The prekindergarten students sat in groups of six at half-moon tables, with chalk in their hands and construction paper in front of them.
Their teacher, Sam Williams, engaged them in conversation about snow and asked them to describe what they saw, what they felt and what they knew.
They got to play in the white stuff earlier in the day Friday, thanks to the remnants of the weeks winter storm. The tykes were asked to process the experience by drawing and talking about it.
For these children, this is the first time it snowed in Middle Georgia that they are going to remember, said Lori Smith, the director of pre-K for Bibb schools.
Smith works at Northwoods Academy, the flagship school in Bibbs public pre-K program, where 206 children from all across the county are served. The majority of the districts 818 pre-K students go to classrooms housed in their home elementary schools, but at Northwoods Academys building, 11 classes are dedicated to these tiniest of learners.
Fridays snow activities are part of what Erin Weaver, Bibb deputy superintendent of teaching and learning, calls playing with a purpose.
Its not until theyve put a snowball in their hands and thrown it at their teacher that pre-K students fully understand what snow is, Smith added.
Four-year-olds are all about hands on, she said.
Inside one Northwoods classroom Friday morning, some students played restaurant with plastic food and plastic cash, while others laid tracks for toy trains or put on a show with pig puppets.
Though every child in Georgia is eligible for free pre-K, parents in Bibb have to register for the public pre-K program lottery. Registration began Saturday and will run until Feb. 28.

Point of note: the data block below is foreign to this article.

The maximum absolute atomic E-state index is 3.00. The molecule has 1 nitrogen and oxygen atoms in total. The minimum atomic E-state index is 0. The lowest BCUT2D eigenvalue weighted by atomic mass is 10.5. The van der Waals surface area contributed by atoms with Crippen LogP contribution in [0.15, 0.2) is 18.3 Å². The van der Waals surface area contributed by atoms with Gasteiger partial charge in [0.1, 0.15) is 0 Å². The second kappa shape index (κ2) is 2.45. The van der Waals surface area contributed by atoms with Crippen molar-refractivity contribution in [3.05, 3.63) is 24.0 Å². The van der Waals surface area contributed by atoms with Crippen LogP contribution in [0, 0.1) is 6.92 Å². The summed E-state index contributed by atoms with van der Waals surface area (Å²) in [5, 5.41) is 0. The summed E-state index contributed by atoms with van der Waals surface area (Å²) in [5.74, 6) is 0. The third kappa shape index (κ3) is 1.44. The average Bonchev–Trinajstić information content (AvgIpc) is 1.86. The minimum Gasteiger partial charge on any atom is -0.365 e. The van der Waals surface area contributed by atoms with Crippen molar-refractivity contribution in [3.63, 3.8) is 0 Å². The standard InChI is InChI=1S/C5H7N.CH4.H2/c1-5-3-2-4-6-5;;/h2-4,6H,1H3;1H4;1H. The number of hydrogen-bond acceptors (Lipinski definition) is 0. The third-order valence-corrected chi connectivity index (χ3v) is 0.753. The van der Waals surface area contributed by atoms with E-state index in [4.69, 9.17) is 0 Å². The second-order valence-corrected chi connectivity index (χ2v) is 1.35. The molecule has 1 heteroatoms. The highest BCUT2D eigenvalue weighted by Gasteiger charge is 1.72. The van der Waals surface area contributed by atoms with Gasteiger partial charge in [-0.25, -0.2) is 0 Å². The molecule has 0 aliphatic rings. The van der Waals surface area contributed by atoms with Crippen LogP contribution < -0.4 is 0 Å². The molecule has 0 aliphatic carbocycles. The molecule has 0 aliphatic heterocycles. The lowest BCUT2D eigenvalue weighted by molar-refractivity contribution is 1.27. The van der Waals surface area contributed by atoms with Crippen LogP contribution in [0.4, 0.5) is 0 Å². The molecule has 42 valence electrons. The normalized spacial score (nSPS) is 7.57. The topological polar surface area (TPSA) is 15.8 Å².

About half of those children registered for the random computer lottery will not be offered enrollment, as there will be more parents who want their children to study at Northwoods and other county programs than there are slots available, Smith said.
Weaver said parents often turn to faith-based or private programs funded by the state when public slots are exhausted through the lottery. They will seek out the best program available because they understand early childhood education offers a head start on a path toward high school graduation, she said.
Gov. Nathan Deal calls Georgias pre-K program, which is funded by proceeds from the Georgia lottery, one of the best in the nation. He cites enrollment numbers (84,000 students in 2013), quality of teachers and standards of instruction.
Georgia is a leading model for preschool across the county, said Weaver, a former Bibb County schools director of early childhood development.
Smith, who was hired by Weaver, said with increased funding she would like to open more classes and offer more training to teachers. She also would like to invest in playgrounds for schools that dont have them, she said.
Still, at current funding levels, Bibbs public preschools are successful, Smith said, as 98 percent of students last year demonstrated they were ready for kindergarten.
President Barack Obama mentioned the importance of pre-K in his State of the Union address Tuesday.
Research shows that one of the best investments we can make in a childs life is high-quality early education, Obama said.
Bobby Cagle, the commissioner for Georgia Department of Early Care and Learning, cited some of that research at a media symposium in Atlanta earlier this month.
University of Georgia researchers tracked 500 Clarke County students who attended pre-K in 1999-2000 for 10 years. They found that children who live in poverty and attended the pre-K program outperformed their peers who did not. They also outperformed their peers in elementary school and continued to outperform them in middle school.
Weaver said shed like to see more long-range studies on the benefits of early education.
I still feel that school is the great equalizer for all of us, she said. Pre-K is important.
To contact writer Andres David Lopez, call 744-4382.